Scientists recreate voice of 3,000-year-old Egyptian priest mummy


  • Scientists were able to reproduce a single vowel sound.
  • Nesyamun lived during the politically volatile reign of pharaoh Ramses XI.
  • His voice was an essential part of his ritual duties, which involved spoken as well as sung elements.

Scientists have recreated the voice of an ancient, 3,000-year-old Egyptian mummy using 3D printing, medical scanners and an electronic larynx, a new study suggests.

They were able to reproduce a single vowel sound, which sounds like something between the vowels in the words “bed” and “bad.”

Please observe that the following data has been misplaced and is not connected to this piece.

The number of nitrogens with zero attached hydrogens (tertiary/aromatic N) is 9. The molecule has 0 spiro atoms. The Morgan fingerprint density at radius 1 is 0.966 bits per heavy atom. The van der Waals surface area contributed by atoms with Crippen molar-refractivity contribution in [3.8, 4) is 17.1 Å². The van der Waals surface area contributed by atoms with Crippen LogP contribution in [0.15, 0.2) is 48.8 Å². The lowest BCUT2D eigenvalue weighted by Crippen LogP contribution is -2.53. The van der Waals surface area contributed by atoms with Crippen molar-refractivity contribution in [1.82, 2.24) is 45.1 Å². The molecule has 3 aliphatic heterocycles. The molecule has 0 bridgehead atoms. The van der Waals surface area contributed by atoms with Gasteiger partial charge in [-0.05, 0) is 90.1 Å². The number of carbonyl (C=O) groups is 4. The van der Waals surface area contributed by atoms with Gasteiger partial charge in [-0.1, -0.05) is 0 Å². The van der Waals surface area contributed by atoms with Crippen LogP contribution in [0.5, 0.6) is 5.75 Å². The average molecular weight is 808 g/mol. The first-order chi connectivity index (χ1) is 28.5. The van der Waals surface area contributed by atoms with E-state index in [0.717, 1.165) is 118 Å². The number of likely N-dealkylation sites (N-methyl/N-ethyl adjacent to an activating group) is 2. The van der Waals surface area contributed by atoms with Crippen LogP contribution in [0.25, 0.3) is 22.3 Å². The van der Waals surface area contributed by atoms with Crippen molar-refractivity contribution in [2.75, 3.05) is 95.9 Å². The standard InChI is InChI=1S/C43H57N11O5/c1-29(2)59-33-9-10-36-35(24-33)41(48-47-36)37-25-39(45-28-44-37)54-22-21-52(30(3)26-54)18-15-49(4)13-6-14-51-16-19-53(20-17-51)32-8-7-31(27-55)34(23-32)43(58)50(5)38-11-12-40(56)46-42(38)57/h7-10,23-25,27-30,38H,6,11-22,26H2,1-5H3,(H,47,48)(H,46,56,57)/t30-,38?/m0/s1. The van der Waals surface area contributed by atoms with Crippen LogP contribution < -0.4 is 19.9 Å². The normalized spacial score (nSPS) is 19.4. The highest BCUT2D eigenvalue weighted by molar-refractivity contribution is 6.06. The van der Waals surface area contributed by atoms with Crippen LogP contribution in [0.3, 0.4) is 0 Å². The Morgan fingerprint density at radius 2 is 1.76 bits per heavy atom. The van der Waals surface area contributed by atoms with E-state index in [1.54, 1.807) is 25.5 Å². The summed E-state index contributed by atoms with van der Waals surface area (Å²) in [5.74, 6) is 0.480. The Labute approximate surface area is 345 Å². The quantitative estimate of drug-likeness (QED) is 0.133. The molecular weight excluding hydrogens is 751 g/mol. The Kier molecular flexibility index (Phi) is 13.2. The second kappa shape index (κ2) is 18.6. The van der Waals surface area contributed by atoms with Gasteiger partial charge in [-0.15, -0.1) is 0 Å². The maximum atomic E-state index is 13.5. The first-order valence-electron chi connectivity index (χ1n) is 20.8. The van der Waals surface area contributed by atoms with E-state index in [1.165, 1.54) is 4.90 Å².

The tone is unlikely to be an exact replication of the speech of Egyptian priest Nesyamun, whose mummified body the researchers worked with, because the tongue has lost much of its bulk over 3,000 years.

“We have made a faithful sound for his tract in its current position, but we would not expect an exact speech match given his tongue state,” said co-author David M. Howard of London’s Royal Holloway college.

Nesyamun lived during the politically volatile reign of pharaoh Ramses XI (c.1099–1069 B.C.), working as a scribe and priest at the state temple of Karnak in Thebes, which is modern Luxor.

Leave a Reply

Your email address will not be published. Required fields are marked *